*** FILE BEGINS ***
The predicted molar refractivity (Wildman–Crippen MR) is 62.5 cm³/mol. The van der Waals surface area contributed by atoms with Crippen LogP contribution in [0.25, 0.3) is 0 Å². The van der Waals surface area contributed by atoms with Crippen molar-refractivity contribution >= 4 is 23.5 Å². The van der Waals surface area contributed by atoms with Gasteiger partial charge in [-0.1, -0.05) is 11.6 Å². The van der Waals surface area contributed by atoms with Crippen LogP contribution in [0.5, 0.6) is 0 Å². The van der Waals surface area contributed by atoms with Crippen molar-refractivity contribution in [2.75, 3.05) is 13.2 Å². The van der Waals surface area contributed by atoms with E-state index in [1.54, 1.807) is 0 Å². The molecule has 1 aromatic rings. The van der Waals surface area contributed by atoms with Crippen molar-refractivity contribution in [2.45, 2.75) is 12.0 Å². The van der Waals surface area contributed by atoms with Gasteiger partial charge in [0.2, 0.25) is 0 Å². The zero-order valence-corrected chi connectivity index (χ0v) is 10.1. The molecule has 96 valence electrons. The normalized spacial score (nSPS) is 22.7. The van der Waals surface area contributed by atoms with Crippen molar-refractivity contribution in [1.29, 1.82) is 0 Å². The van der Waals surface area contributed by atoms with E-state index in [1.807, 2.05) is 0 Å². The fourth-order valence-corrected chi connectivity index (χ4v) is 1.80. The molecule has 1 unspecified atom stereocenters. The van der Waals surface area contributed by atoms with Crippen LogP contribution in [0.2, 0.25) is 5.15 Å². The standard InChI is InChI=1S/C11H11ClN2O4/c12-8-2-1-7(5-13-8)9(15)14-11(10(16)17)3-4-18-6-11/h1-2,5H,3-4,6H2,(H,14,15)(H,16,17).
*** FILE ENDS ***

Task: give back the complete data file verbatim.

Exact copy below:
The predicted molar refractivity (Wildman–Crippen MR) is 62.5 cm³/mol. The van der Waals surface area contributed by atoms with Crippen LogP contribution in [0.25, 0.3) is 0 Å². The van der Waals surface area contributed by atoms with Crippen molar-refractivity contribution >= 4 is 23.5 Å². The van der Waals surface area contributed by atoms with Gasteiger partial charge in [-0.1, -0.05) is 11.6 Å². The van der Waals surface area contributed by atoms with Crippen LogP contribution in [0.5, 0.6) is 0 Å². The van der Waals surface area contributed by atoms with Crippen molar-refractivity contribution in [2.75, 3.05) is 13.2 Å². The van der Waals surface area contributed by atoms with E-state index in [1.54, 1.807) is 0 Å². The molecule has 1 aromatic rings. The van der Waals surface area contributed by atoms with Crippen molar-refractivity contribution in [2.45, 2.75) is 12.0 Å². The van der Waals surface area contributed by atoms with Gasteiger partial charge in [0.2, 0.25) is 0 Å². The zero-order valence-corrected chi connectivity index (χ0v) is 10.1. The molecule has 96 valence electrons. The normalized spacial score (nSPS) is 22.7. The van der Waals surface area contributed by atoms with Crippen molar-refractivity contribution in [1.29, 1.82) is 0 Å². The van der Waals surface area contributed by atoms with E-state index in [1.807, 2.05) is 0 Å². The fourth-order valence-corrected chi connectivity index (χ4v) is 1.80. The molecule has 1 unspecified atom stereocenters. The van der Waals surface area contributed by atoms with Crippen LogP contribution in [0.2, 0.25) is 5.15 Å². The standard InChI is InChI=1S/C11H11ClN2O4/c12-8-2-1-7(5-13-8)9(15)14-11(10(16)17)3-4-18-6-11/h1-2,5H,3-4,6H2,(H,14,15)(H,16,17).